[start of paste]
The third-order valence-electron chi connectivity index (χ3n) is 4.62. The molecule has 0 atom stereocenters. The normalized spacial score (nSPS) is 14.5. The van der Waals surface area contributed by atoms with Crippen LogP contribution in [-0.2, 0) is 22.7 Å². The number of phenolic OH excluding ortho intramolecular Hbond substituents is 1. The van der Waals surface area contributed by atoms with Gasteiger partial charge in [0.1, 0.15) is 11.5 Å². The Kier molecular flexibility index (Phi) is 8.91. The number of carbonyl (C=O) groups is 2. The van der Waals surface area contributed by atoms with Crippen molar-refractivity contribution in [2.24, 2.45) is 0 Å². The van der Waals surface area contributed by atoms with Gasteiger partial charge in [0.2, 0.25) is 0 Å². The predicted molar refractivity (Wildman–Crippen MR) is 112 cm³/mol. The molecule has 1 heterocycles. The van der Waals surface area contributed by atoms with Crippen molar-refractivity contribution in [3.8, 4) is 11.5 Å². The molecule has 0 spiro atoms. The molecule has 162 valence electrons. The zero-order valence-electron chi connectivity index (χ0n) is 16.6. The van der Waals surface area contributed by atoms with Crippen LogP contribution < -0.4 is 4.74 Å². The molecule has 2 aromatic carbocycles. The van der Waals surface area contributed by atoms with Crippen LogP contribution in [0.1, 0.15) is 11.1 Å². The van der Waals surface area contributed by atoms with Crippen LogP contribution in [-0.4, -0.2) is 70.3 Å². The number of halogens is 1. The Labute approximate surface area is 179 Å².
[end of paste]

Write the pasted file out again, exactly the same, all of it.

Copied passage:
The third-order valence-electron chi connectivity index (χ3n) is 4.62. The molecule has 0 atom stereocenters. The normalized spacial score (nSPS) is 14.5. The van der Waals surface area contributed by atoms with Crippen LogP contribution in [-0.2, 0) is 22.7 Å². The number of phenolic OH excluding ortho intramolecular Hbond substituents is 1. The van der Waals surface area contributed by atoms with Gasteiger partial charge in [0.1, 0.15) is 11.5 Å². The Kier molecular flexibility index (Phi) is 8.91. The number of carbonyl (C=O) groups is 2. The van der Waals surface area contributed by atoms with Crippen molar-refractivity contribution in [2.24, 2.45) is 0 Å². The van der Waals surface area contributed by atoms with Gasteiger partial charge in [0.2, 0.25) is 0 Å². The predicted molar refractivity (Wildman–Crippen MR) is 112 cm³/mol. The molecule has 1 heterocycles. The van der Waals surface area contributed by atoms with Crippen molar-refractivity contribution in [3.8, 4) is 11.5 Å². The molecule has 0 spiro atoms. The molecule has 162 valence electrons. The zero-order valence-electron chi connectivity index (χ0n) is 16.6. The van der Waals surface area contributed by atoms with Crippen LogP contribution < -0.4 is 4.74 Å². The molecule has 2 aromatic carbocycles. The van der Waals surface area contributed by atoms with Crippen LogP contribution in [0.1, 0.15) is 11.1 Å². The van der Waals surface area contributed by atoms with Crippen LogP contribution in [-0.4, -0.2) is 70.3 Å². The number of halogens is 1. The Labute approximate surface area is 179 Å².